Microscopic or more complex, what do I need to keep in mind to create a species that eats electricity. Like it touches an electronic equipment or battery or cables and sucks in their charge or stored energy or shorts them, thus rendering electronic equipments useless and feeding itself.

I know there are microbes who "eat" electricity but maybe in a different way. So how can that be extrapolated to a species scale and suit "eating" definition keeping also in mind that it risks to run out of its feed, i.e., electricity if it keeps eating it.

If my understanding of electricity is incorrect when I think on the lines that charge or flowing or stored current or energy can be transferred, please let me know or guide me to research.

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    $\begingroup$ In North America, a single circuit in the average home can deliver 15 A at 120 V or about 1800 watts continuously. Unless the creature is more than 95% efficient at converting electricity to something else, it will cook itself as soon as it touches a common electric socket. $\endgroup$ Jul 8, 2021 at 4:15
  • $\begingroup$ @grumpyYoungMan , what if I makes the species a swarm of bees or microbes? It might not eat the whole 100%, may be just enough to feed itself.. but that interference or attack might spoil the equipment or grid or network for use by other species. So what to do to create that species? $\endgroup$
    – mukul215
    Jul 8, 2021 at 4:19
  • $\begingroup$ Like a solar flare. ( It is the wrong comparison i know). But it renders the grid unusable. The difference between a flare and this species would be that the latter gets something out if it too. $\endgroup$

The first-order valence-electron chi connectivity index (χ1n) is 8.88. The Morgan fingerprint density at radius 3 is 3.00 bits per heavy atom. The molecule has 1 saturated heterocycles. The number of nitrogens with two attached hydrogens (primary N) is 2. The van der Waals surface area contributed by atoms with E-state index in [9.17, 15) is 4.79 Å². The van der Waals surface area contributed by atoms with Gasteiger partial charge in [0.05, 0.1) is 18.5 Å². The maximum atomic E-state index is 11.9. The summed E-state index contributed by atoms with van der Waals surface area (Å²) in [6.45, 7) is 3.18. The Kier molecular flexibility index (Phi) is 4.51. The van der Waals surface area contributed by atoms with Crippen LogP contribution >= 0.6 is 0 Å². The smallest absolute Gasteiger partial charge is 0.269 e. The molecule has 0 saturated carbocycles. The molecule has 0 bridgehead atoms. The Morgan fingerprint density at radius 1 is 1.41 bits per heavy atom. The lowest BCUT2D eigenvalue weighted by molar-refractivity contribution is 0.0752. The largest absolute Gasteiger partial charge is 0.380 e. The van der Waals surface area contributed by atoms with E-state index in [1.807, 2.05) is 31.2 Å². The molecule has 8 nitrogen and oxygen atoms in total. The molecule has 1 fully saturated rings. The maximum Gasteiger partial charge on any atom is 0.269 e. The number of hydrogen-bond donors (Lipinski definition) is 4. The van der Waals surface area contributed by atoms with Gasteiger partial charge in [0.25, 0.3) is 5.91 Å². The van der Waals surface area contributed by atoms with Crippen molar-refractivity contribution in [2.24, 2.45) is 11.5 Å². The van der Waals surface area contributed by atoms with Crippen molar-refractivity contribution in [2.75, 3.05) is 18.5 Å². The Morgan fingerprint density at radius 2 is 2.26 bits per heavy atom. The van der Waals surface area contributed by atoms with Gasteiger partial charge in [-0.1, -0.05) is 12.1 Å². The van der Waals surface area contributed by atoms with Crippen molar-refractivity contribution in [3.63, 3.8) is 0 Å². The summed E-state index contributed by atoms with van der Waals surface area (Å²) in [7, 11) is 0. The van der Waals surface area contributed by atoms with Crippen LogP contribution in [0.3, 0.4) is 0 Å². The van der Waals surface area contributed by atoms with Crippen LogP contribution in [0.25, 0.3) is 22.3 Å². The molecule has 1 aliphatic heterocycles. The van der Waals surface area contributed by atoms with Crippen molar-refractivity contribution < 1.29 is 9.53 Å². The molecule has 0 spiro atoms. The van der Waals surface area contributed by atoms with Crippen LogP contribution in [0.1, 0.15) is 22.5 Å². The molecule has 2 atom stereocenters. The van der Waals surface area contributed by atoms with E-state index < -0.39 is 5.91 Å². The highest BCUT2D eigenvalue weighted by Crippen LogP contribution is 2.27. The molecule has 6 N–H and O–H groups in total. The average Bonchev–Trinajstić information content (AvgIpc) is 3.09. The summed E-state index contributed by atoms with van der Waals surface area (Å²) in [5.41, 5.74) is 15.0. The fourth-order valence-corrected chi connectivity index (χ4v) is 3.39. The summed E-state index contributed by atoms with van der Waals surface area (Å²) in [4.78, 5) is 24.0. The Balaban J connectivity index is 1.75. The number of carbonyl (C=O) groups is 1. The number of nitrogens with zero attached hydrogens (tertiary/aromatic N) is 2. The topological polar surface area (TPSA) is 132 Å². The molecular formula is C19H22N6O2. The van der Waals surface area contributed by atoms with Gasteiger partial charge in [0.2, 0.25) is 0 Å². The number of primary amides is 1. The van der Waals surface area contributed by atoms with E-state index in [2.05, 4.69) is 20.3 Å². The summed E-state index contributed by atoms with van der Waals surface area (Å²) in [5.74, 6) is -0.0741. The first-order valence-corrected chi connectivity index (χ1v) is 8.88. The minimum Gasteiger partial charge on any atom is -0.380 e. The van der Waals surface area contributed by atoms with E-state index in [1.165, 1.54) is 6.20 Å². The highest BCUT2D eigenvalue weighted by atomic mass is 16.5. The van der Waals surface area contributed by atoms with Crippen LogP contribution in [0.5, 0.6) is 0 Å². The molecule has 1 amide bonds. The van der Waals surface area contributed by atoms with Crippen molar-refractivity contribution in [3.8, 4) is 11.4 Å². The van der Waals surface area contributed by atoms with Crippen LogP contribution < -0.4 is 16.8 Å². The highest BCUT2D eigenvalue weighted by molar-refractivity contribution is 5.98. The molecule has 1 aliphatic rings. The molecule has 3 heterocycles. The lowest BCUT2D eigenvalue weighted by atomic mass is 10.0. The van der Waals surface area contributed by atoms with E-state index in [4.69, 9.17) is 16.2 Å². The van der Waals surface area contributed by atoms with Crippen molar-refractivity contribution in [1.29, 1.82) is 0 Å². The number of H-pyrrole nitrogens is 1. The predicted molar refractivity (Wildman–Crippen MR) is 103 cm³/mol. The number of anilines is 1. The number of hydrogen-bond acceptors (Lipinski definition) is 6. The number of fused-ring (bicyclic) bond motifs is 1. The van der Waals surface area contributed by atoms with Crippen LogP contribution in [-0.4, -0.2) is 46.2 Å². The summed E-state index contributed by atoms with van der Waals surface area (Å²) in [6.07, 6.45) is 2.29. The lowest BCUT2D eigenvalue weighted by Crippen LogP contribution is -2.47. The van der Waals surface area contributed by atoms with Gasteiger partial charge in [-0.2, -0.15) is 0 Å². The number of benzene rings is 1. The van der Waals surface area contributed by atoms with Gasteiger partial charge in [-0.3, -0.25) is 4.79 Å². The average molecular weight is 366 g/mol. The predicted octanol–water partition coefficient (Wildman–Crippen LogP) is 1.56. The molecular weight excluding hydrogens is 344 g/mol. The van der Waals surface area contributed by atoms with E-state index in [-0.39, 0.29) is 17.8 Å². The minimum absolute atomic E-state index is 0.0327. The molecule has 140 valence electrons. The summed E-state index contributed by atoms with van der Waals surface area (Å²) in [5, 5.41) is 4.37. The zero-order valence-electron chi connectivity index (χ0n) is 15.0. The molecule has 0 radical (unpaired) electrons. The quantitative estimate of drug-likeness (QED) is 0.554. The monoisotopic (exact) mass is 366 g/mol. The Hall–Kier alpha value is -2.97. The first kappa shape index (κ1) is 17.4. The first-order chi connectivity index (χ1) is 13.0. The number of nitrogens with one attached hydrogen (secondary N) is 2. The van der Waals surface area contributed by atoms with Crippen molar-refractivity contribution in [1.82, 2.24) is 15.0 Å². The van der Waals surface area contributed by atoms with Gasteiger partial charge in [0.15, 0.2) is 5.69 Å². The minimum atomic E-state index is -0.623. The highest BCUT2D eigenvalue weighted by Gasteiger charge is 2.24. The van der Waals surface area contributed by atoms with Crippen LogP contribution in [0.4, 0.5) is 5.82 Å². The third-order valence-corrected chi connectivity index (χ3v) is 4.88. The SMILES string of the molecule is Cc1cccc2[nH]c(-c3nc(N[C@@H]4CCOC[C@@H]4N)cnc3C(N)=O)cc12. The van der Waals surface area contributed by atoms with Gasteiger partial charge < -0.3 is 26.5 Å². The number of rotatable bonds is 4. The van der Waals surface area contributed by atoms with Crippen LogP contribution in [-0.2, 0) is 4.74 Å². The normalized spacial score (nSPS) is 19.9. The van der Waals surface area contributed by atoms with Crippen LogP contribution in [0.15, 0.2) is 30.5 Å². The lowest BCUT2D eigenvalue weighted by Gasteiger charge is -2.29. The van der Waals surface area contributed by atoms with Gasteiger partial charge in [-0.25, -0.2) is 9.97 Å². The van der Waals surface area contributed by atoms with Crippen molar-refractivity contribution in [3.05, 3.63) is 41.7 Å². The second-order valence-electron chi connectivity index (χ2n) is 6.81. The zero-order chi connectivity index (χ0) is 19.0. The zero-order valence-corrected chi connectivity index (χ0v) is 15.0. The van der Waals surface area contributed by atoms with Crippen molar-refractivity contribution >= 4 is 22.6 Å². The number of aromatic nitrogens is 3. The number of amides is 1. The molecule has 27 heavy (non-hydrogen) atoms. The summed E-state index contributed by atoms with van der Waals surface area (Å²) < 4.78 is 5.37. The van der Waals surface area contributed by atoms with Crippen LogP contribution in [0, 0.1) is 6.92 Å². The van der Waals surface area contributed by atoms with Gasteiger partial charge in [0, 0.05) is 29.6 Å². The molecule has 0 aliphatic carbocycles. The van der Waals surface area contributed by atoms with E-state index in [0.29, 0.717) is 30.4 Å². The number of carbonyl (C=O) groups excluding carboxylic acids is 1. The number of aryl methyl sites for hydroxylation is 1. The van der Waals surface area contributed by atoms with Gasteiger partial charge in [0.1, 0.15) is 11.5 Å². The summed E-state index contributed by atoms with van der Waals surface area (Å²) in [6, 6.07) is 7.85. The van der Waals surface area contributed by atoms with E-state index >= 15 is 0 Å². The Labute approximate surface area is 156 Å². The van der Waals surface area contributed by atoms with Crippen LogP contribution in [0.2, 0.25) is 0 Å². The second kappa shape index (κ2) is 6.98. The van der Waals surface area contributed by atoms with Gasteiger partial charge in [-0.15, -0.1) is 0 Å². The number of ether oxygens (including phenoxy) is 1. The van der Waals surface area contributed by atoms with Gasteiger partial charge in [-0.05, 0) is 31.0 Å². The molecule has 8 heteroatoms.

– mukul215
    Jul 8, 2021 at 4:20
  • $\begingroup$ @mukul215 for the species to render the equipment useless, it needs to overload the circuits by drawing more power than the circuit can handle, blowing fuses and tripping breakers, possibly in a feeding frenzy if they're a swarm. An average human body uses a grand total of 110 watts per day for reference $\endgroup$ Jul 8, 2021 at 6:34
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    $\begingroup$ @JulianaKarasawaSouza: 100 W is the power consumption of a human at rest doing nothing. 200 to 250 W is a more reasonable power consumption when working, or walking briskly or carrying stuff around. $\endgroup$
    – AlexP
    Jul 8, 2021 at 8:43

2 Answers 2


Animals that consume food get two things from it: energy, via chemical reactions with oxygen from air, and materials to build and repair their bodies. The actual process is a lot more complicated, but that's the high-level version.

A creature that gets its energy from electricity cannot get matter that way. It still needs to "eat" to get materials for growth and self-repair. Plants get their energy from sunlight, but also need water, air and other nutrients that usually come from soil.

  • $\begingroup$ You get some mass, just not much: m=E/(c*c) $\endgroup$ Jul 8, 2021 at 9:21
  • $\begingroup$ What about bike bacteria or that sort of stuff? How to extrapolate it? Any pointers? $\endgroup$
    – mukul215
    Jul 12, 2021 at 17:03

Like John Dallman pointed out, living beings need to get both energy and matter from their food. That is true for any living being, including bacteria and the such. They don't need it to come from a single source, but they need both.

Said energy needs to be in a form that they can process, usually chemical energy from molecules like glucose that can go through some chemical reactions to be converted into another molecule that can be used in many different metabolic processes (think ATP).

The matter portion is where they gain the base components of their bodies and can be used for all sorts of things, like structural uses (calcium being used on bones, hard chitin on insect's exoskeletons), substrates for chemical reactions (sugars like glucose for generating the energy, amino acids used to synthesize proteins which are then used in a sorts of ways), catalysts (things like vitamins and some ions), etc.